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Norvell was an incorporated town in western Crittenden County located just southeast of the Tyronza River, about one mile east of the Cross County line. In 1862, Dr. James Throgmorton arrived in what would become Norvell. In later years, he described the landscape as “a dense forest inhabited by bears, wolves and panthers,” adding that “it remained so until 1888.” The raw wilderness with abundant virgin timber invited settlement and commercial growth during the timber boom that swept Arkansas following the Civil War. This growth gave rise to Norvell and its larger neighbor Earle (Crittenden County), which were settled simultaneously and shared many of the same business and civic leaders.
Population in the area was sparse until the 1880s, when the eyes of timber interests turned to eastern Arkansas, and the St. Louis, Iron Mountain and Southern railroad built its line just south of Earle in 1888. During this time, a community began to form that went by the names of Brown (named for Tom Brown, an early settler) and New Earle before finally bearing the name of Dr. Ben Norvell Sr., a prominent town leader. Norvell was formally incorporated in 1904; neighboring Earle was incorporated in 1905 and remained the largest town in Crittenden County until it was surpassed by West Memphis (Crittenden County) in 1940. Norvell had a peak population of 522 in 1920, but its population growth was always overshadowed by Earle. Norvell lacked its own access to the railroad, and in an age in which railroads determined the direction and flow of commerce, the town’s best hope was to share in Earle’s prosperity.
Postal service was first available in 1890. At that time, the Earle post office was actually located in Norvell at a general store owned by brothers John and Jacob Watt. An effort to have the post office moved resulted in the most scandalous event recorded in Norvell history, though some details are sketchy. W. M. “Grat” Brown, who owned property in Earle, wanted the post office moved, presumably to his own property or business. The controversy apparently escalated until Brown was fatally shot by John Watt on July 21, 1904. Watt claimed he shot Brown in self-defense and was acquitted at his trial, even though Brown’s gun was never located. Many years later, Ben NorvellIIIfound a fully loaded and cocked pistol inside a boxelder maple stump near the site of the shooting. Allegedly, this was Grat Brown’s pistol, which was hidden there by a lady friend of Brown after he was killed.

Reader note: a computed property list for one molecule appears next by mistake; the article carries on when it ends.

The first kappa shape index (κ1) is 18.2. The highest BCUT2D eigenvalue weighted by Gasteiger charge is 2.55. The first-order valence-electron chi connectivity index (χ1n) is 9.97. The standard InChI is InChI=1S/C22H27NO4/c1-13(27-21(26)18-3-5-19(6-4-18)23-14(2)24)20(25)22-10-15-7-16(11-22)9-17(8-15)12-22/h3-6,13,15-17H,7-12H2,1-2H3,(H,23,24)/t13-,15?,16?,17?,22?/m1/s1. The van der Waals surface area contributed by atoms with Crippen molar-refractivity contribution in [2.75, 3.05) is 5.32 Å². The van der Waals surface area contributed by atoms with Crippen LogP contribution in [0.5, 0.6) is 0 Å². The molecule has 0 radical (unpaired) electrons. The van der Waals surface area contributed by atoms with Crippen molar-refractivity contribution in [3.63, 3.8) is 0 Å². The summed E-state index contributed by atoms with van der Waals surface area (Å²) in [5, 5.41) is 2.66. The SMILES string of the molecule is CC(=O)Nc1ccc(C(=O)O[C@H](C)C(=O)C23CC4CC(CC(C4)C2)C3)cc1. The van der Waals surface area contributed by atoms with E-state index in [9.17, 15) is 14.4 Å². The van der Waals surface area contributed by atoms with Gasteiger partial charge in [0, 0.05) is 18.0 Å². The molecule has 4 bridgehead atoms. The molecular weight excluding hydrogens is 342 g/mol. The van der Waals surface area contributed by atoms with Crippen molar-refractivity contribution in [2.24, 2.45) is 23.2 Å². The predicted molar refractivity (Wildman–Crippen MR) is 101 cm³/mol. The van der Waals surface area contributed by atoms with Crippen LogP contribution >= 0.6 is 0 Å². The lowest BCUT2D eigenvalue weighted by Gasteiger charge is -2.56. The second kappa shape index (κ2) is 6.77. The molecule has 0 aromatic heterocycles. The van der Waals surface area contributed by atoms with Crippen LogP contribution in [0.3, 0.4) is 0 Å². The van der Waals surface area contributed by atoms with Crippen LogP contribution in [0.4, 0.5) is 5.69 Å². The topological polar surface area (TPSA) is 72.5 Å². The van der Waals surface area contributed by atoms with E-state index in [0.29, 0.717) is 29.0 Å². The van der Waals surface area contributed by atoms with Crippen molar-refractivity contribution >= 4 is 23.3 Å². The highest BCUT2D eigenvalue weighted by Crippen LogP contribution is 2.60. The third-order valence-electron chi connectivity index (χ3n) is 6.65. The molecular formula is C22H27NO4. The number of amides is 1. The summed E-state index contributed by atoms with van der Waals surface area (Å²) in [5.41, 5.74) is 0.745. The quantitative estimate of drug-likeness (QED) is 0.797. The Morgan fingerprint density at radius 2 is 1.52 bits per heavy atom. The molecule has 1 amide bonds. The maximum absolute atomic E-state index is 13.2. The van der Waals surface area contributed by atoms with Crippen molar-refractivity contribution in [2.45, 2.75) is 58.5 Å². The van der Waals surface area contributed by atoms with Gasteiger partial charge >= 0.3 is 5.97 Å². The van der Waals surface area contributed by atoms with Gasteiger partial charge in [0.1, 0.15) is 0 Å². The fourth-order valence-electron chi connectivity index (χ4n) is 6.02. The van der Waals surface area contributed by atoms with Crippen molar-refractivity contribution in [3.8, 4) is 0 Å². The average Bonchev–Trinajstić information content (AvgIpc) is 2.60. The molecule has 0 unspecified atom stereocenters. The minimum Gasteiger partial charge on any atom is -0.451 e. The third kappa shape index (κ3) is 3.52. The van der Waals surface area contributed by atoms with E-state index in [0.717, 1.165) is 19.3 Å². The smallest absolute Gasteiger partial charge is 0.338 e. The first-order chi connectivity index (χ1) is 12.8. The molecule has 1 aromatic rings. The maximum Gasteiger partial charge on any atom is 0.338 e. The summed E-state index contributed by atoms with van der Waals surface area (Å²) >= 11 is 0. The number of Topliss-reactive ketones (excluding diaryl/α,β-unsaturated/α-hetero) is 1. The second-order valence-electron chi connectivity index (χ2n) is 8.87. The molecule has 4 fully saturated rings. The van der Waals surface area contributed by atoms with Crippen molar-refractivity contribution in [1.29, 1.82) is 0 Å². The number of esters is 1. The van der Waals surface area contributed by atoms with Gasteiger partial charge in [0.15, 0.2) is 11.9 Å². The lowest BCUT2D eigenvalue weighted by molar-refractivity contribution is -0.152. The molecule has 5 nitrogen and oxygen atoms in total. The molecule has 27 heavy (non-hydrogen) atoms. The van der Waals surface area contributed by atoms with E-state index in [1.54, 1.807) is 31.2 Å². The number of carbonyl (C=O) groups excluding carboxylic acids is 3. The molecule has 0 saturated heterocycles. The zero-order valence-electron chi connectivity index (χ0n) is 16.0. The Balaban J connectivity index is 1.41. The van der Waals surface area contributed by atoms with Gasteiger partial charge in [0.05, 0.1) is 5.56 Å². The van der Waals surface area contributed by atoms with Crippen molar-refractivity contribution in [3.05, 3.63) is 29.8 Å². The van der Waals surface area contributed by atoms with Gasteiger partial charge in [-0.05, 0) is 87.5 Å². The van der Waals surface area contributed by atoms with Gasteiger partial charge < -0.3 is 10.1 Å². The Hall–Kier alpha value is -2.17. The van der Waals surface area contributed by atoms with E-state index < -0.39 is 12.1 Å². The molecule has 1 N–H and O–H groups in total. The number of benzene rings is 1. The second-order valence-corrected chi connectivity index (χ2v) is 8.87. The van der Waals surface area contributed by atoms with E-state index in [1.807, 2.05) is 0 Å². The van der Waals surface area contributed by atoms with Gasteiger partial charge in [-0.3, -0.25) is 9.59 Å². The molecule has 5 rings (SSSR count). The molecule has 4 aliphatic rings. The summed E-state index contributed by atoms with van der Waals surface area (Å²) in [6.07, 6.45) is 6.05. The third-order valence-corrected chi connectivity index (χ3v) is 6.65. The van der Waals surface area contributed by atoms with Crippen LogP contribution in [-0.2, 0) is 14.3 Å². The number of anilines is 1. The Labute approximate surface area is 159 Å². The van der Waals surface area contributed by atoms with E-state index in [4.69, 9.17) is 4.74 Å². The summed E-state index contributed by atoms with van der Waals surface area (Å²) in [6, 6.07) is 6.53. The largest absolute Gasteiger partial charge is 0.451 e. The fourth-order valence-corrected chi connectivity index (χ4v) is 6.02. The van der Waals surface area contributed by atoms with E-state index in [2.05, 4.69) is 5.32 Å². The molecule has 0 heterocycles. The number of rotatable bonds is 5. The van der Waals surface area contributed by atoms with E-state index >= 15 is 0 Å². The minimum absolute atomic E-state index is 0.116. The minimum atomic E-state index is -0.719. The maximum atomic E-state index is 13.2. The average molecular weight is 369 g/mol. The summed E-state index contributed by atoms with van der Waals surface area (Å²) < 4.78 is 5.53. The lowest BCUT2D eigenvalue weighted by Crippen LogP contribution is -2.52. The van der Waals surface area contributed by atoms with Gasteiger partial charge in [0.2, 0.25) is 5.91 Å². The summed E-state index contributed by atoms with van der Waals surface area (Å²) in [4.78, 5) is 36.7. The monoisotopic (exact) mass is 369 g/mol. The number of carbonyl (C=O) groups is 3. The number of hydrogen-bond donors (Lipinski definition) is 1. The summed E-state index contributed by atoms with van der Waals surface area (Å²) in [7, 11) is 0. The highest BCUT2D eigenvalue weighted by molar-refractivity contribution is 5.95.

Timber harvesting was the primary business concern during Norvell’s heyday. At that time, the Tyronza River was navigable and was utilized by log rafts traveling to and from Norvell’s lumber mills. The largest lumber operation at work near Norvell was the Tyronza Lumber Company, which had land holdings around Norvell and operated a sawmill between Norvell and Earle that had a workday lumber capacity of 40,000 board feet. Other nearby lumber interests included the W. G. English sawmill to the southwest and the Lasater & Bailor slack-barrel stave mill, just north of town along the Tyronza River. The Tyronza Lumber Company closed its mill in 1913; other lumber firms in Norvell and Earle closed or moved as their supplies were exhausted. The last sawmill in the area ceased operations in 1957.
Besides the lumber companies, Norvell also had a handful of stores, saloons, a small mattress factory, and a two-story hotel. Due to the terrain and perennial problems with flooding, an elevated boardwalk was built along Norvell’s business district and extended across a marsh into Earle, providing the only passable connection between the towns during inclement weather.
Over time, Earle and Norvell grew until the boundary between the two was indistinguishable. It was probably inevitable that the question of consolidation would arise since both towns were founded by the same leaders and eventually came to share the same schools, utilities, and public services. A merger into one city of Earle was first proposed in 1913 and was considered every few years until Norvell was formally annexed after a 1978 referendum, despite objections from most of its citizens.
For additional information:Woolfolk, Margaret Elizabeth. A History ofCrittenden County,Arkansas. Greenville, SC: Southern Historical Press, 1993.
Adam MillerSearcy, Arkansas
Last Updated 12/29/2017
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